Vitor dos Santos

Cartoons and Jam Sandwiches

July 19 - August 3 2014

When we were children our drawing held magical properties: a circle could be a sun, a face, a flower; lines were alive with possibilities. Vitor dos Santos’ new body of work seeks to recapture those magical-symbolic attributes of line. He has always considered himself “primarily a drawer, then a painter” but tells of how recent time spent with his seven year old cousin, Amelia, gave fresh impetus to this inclination. “We spent a lot of time chatting and sketching things. She would make up stories for the images and give some of the figures bizarre names. Attracted to the immediacy and symbolic nature of her drawings, I observed her intuitive mark making and colour choices. I liked the way the figures and objects had a floating quality to them, as if they were lost in outer space. This started me thinking about my own practice.”

The title, Cartoons and Jam Sandwiches, references certain recollections of Vitor’s own childhood. In the early 1990’s the dos Santos family migrated to Australia. Vitor was 9 years old and spoke very little, if any, English. “It was such a strange yet thrilling experience, especially coming from a small country town in Portugal to a huge city like Sydney,” he reflects. “Although I was initially quiet and withdrawn, this time in my life was fascinating and I love revisiting it. Memories come flashing back, like arriving home from school and watching cartoons and eating jam sandwiches with my younger brother, Claudio; playing outside for hours, making forts and using our imaginations to create alternative worlds.”

A sense of nostalgia permeates Vitor’s new works. The imagery in the old storybooks and vintage comics he collects from op shops has rekindled memories. Like many artists, Vitor is in the habit of carrying around a sketchbook with him. “When I travel sometimes I use it, sometimes I don’t, but at least I know its there, just in case. The sketchpad is a place where anything goes. There are no boundaries, no limitations. It is a place where the mind and pen meet,” he muses. “In this series I have been trying to approach the board as I would a page in one of my sketch books. When I start a painting I don’t really know what the end product will look like and this is exciting. It reminds me of a Hunter S. Thompson quote that I love - “buy the ticket, take the ride”. I have some direction but I am always open to the possibility of chance. Making mistakes is something I embrace rather than dismiss. This way the image creates its own history.”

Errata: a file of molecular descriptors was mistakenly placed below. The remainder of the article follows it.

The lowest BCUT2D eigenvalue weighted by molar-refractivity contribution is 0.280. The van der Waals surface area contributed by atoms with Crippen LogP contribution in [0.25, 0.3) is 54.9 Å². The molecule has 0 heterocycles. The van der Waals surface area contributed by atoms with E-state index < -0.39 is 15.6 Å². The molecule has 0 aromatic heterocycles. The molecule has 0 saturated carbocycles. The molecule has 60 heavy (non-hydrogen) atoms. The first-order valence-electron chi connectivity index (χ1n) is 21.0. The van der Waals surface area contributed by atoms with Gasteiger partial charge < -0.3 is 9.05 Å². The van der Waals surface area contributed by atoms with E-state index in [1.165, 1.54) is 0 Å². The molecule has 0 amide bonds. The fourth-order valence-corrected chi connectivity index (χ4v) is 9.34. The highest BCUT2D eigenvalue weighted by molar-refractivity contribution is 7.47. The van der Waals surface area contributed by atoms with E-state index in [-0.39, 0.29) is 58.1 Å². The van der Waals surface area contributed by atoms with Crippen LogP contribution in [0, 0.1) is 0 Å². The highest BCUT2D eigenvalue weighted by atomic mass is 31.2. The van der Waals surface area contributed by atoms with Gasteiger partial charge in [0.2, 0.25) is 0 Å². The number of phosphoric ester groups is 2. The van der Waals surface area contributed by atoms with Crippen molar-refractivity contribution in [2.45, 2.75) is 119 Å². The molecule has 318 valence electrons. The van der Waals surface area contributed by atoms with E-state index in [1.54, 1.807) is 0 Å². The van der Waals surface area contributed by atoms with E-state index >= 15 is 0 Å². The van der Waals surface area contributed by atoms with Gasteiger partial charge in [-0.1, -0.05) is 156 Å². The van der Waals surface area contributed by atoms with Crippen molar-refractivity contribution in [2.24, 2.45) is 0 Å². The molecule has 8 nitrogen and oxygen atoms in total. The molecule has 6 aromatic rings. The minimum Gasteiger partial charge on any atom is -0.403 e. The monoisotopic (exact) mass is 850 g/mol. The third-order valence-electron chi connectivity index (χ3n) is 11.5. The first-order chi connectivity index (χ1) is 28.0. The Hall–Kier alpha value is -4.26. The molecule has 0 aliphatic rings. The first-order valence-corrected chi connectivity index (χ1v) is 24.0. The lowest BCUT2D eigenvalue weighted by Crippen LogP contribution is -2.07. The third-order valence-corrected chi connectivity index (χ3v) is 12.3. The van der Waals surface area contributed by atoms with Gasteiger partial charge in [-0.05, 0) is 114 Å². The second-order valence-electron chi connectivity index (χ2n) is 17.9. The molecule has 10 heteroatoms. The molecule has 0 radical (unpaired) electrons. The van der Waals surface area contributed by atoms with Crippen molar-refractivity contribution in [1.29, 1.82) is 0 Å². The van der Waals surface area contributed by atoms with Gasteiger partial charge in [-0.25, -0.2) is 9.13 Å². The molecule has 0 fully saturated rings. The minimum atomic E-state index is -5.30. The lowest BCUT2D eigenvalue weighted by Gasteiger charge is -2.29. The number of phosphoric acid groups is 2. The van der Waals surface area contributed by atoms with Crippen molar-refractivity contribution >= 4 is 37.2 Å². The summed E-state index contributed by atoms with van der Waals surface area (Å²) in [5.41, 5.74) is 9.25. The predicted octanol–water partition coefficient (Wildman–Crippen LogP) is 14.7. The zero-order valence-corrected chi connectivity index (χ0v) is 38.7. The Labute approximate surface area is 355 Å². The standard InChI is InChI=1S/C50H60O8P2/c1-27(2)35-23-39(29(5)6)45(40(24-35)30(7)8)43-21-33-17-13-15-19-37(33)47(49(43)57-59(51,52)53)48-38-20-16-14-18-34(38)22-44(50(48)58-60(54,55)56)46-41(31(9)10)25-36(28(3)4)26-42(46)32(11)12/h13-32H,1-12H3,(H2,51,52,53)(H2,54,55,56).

Line is perhaps the most expressive of the visual elements and Vitor uses a childlike way of seeing to express an adult way of feeling. The goal is emotional resonance. In recent works, colour has assumed a greater importance as he explores new palette options. “Even though I studied colour theory at uni, my working with colour is very instinctual,” says Vitor. Within what he describes as “windows of colour overload”, his imagery takes form. Ever governed by impulse, Vitor allows the energy of initial markings to prompt the direction the work will take. Drifting “list-like in pictorial space”, his iconography evokes the fitful recalling of childhood days.

In the After School Cartoons picture, a multiplicity of schematically rendered Batman figures stand impotently, arms dangling, or surface and submerge amidst the tumult of paint. Toy-like planes zoom all around through stormy skies while the ubiquitous sardines from his Portuguese homeland navigate uncertain waters. Red conte-crayon and charcoal scribbled markings amplify the climate of unpredictability and apprehension of not only his, but our own times past, present and future.

Now Lismore-based, Vitor dos Santos has a Bachelor Visual Arts, Southern Cross University, Lismore 2007 and a Certificate III Fine Arts (Painting, Digital Art and Design, Digital Photography), Meadow Bank TAFE, Sydney 2001. He was a Finalist in the Brett Whiteley Travelling Art Scholarship, Sydney 2008 and has presented solo exhibitions in Melbourne, Sydney and Brisbane.


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